I’ve seen less than consistent running in the first two months of the fall-season, and that’s on top of a random self-inflicted groin injury, and my recent ankle re-injury.  As a consequence, my mileage surplus has morphed into a deficit, and my resolution to run 1000 miles is suddenly in danger of failing.  To hit my goal by December 31st, I have to run 150 more miles, or about 2.5 miles per day.  Assuming I don’t get injured again, 2.5 mile runs are well within my reach, but I rarely run 7 days a week anymore, so (conservatively speaking) my actual goal is more like 20 miles per week, spread out over the days however I choose.

I know I can do this, and I have 60 days to prove myself right.

 
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Posted by on October 31, 2008 in No Easy Days

 

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Ankle Again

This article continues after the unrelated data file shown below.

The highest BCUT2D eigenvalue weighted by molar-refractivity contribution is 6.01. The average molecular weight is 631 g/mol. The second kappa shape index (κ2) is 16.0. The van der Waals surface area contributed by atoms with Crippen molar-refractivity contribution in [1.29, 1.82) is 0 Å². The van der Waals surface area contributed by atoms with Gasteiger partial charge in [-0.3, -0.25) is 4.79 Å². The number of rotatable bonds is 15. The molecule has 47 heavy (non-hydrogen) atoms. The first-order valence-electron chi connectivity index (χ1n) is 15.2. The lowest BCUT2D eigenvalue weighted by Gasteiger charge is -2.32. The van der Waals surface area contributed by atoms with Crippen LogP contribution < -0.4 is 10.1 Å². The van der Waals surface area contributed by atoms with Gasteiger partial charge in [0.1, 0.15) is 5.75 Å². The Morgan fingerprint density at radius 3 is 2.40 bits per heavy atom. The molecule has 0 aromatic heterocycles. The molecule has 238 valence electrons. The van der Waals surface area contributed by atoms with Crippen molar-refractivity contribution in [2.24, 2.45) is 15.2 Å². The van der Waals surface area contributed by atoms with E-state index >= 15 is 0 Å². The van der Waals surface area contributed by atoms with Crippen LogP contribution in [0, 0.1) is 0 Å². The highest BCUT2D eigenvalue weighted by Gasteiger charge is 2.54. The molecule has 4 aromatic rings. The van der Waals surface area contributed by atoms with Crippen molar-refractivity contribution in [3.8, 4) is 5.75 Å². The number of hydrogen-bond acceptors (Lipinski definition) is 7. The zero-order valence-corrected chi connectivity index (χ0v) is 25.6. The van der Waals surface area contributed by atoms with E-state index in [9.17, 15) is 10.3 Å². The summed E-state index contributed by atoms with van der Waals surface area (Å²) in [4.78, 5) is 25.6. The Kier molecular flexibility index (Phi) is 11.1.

Ten days ago, I drove 320 miles to a race in Connecticut.  I had hoped that traveling with the college running club to complete in a NIRCA regional race would help me recapture some of what I had missed by not running competitively in college.

Sadly, I sprained my ankle during the warm-up, thirty minutes before the race started, and all I was able to capture was 640 wasted miles on my car.

Compared to last year’s sprain, this one was minor, and while I haven’t been running I have managed to enjoy the time off via weight lifting, ankle excercises, and excruciating ice-bucket-ankle-soaking.  I’m hoping to come back sometime this week.

 
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Posted by on October 29, 2008 in No Easy Days